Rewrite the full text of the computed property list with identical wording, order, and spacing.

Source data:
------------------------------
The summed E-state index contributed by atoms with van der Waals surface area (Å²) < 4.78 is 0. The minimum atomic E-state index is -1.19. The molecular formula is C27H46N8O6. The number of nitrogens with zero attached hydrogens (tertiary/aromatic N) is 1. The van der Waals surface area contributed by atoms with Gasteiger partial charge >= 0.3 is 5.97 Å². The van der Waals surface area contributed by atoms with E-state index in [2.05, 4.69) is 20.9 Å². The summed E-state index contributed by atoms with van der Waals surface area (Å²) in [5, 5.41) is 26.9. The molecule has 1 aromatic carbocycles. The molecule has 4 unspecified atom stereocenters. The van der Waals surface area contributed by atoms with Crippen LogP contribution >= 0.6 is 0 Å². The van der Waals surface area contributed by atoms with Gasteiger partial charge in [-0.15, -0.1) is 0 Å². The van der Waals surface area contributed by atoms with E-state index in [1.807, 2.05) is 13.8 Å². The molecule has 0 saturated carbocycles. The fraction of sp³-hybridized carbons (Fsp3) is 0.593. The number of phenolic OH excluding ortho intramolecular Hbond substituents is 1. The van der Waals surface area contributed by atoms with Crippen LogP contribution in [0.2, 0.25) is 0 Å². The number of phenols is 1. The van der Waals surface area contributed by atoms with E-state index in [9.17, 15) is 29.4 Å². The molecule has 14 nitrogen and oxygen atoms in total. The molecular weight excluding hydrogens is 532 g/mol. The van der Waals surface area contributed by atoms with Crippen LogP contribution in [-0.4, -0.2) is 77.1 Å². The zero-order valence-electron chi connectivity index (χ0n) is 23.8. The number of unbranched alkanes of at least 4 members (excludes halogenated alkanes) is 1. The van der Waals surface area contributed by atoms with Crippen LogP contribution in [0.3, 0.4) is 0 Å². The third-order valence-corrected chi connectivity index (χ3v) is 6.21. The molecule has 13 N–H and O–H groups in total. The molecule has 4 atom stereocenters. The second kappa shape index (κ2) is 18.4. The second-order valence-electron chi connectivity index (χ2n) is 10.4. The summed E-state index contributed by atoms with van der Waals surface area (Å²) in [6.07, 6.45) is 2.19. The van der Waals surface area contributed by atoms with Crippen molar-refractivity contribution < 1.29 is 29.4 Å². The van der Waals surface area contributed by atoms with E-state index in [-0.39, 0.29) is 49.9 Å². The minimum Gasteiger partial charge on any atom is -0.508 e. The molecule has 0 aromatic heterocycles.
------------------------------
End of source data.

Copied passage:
The summed E-state index contributed by atoms with van der Waals surface area (Å²) < 4.78 is 0. The minimum atomic E-state index is -1.19. The molecular formula is C27H46N8O6. The number of nitrogens with zero attached hydrogens (tertiary/aromatic N) is 1. The van der Waals surface area contributed by atoms with Gasteiger partial charge >= 0.3 is 5.97 Å². The van der Waals surface area contributed by atoms with E-state index in [2.05, 4.69) is 20.9 Å². The summed E-state index contributed by atoms with van der Waals surface area (Å²) in [5, 5.41) is 26.9. The molecule has 1 aromatic carbocycles. The molecule has 4 unspecified atom stereocenters. The van der Waals surface area contributed by atoms with Crippen LogP contribution >= 0.6 is 0 Å². The van der Waals surface area contributed by atoms with Gasteiger partial charge in [-0.15, -0.1) is 0 Å². The van der Waals surface area contributed by atoms with E-state index in [1.807, 2.05) is 13.8 Å². The molecule has 0 saturated carbocycles. The fraction of sp³-hybridized carbons (Fsp3) is 0.593. The number of phenolic OH excluding ortho intramolecular Hbond substituents is 1. The van der Waals surface area contributed by atoms with Crippen LogP contribution in [0.2, 0.25) is 0 Å². The number of phenols is 1. The van der Waals surface area contributed by atoms with E-state index in [9.17, 15) is 29.4 Å². The molecule has 14 nitrogen and oxygen atoms in total. The molecular weight excluding hydrogens is 532 g/mol. The van der Waals surface area contributed by atoms with Crippen LogP contribution in [-0.4, -0.2) is 77.1 Å². The zero-order valence-electron chi connectivity index (χ0n) is 23.8. The number of unbranched alkanes of at least 4 members (excludes halogenated alkanes) is 1. The van der Waals surface area contributed by atoms with Crippen LogP contribution in [0.3, 0.4) is 0 Å². The third-order valence-corrected chi connectivity index (χ3v) is 6.21. The molecule has 13 N–H and O–H groups in total. The molecule has 4 atom stereocenters. The second kappa shape index (κ2) is 18.4. The second-order valence-electron chi connectivity index (χ2n) is 10.4. The summed E-state index contributed by atoms with van der Waals surface area (Å²) in [6.07, 6.45) is 2.19. The van der Waals surface area contributed by atoms with Crippen molar-refractivity contribution < 1.29 is 29.4 Å². The van der Waals surface area contributed by atoms with E-state index in [-0.39, 0.29) is 49.9 Å². The minimum Gasteiger partial charge on any atom is -0.508 e. The molecule has 0 aromatic heterocycles.